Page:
The most important content of Presidential speeches is often what they don't say. Here are some things that President Obama didn't say about Libya in his speech last night.
The President did not answer his critics who asked why he took America into war without authorization by Congress. This question was made sharper on Sunday when Jake Tapper of ABC asked Defense Secretary Gates,
"Do you think Libya posed an actual or imminent threat to the United States?"
"No, no," was Gates' reply. "It was not - it was not a vital national interest to the United States, but it was an interest and it was an interest for all of the reasons Secretary Clinton talked about."
The significance of Tapper's question was that Tapper used the exact language that Obama used as a candidate for President in describing the limits of the authority of the President under the Constitution to initiate hostilities without Congressional authorization:
"The President does not have power under the Constitution to unilaterally authorize a military attack in a situation that does not involve stopping an actual or imminent threat to the nation."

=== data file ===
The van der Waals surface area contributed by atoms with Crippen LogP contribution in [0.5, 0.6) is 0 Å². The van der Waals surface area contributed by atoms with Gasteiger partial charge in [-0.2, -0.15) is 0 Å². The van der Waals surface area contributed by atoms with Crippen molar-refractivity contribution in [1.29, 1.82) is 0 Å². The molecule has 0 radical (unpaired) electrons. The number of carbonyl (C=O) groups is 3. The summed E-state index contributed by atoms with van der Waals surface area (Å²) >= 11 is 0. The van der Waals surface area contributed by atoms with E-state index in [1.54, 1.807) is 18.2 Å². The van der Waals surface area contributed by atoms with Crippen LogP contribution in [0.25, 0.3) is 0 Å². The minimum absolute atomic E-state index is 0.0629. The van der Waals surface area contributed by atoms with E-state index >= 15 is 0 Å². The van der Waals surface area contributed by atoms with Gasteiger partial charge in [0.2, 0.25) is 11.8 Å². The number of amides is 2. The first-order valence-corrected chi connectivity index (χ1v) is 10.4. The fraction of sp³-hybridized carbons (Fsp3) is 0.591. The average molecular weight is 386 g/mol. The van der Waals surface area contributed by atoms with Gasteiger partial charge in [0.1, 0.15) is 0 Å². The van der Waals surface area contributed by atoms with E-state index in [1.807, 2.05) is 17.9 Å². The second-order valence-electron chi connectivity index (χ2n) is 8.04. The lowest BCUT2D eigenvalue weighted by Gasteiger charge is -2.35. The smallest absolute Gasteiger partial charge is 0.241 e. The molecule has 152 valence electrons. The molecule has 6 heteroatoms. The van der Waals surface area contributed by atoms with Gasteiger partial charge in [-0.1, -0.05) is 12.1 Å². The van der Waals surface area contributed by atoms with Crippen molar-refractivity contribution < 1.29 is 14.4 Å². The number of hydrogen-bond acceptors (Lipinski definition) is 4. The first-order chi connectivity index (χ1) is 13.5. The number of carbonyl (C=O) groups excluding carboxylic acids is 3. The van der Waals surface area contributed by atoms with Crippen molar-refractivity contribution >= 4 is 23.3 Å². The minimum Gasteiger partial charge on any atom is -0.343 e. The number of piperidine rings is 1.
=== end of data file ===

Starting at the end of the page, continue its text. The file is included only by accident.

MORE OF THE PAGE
Apparently Defense Secretary Gates does not think that the situation in Libya met the standard that candidate Obama set in December 2007 for acting without Congressional authorization.
Secretary of State Clinton defended the State Department budget in Congress this week by pointing out that diplomatic interventions can prevent expensive wars. Now the State Department has a spectacular opportunity to demonstrate Secretary Clinton's argument by example. It can support robust diplomatic efforts to resolve the crisis in Libya without a further escalation in violence.
Pipe dream? The Wall Street Journal reports today that the price of oil fell on world markets when Al Jazeera reported that Libyan leader Moammar Gadhafi had accepted a plan proposed by Venezuela that called for a multinational commission to mediate the conflict with rebel groups; Reuters reports that Arab League Secretary-General Amr Moussa said the peace plan was "under consideration."
Of course, this doesn't mean that peace is about to break out. For example, a leader of the rebels has reportedly rejected the call for peace.
But here are some facts that should create an opening for diplomacy: the armed rebels seem to have very little military prospect of taking Tripoli. The Libyan government seems to have very little military prospect of retaking most rebel-held territory.
Recently, Defense Secretary Robert Gates has been sounding the alarm about the fact that the burden of "our" wars is being disproportionately borne by a very small slice of the population: soldiers and their families.
Like, I am sure, many Americans, I have sharply conflicted feelings about this.
One the one hand: I strongly agree with Secretary Gates that the burden is disproportionately falling on a few, and that this is unjust, and I am glad that he is trying to use his position to call attention to this injustice and urge that it be remedied.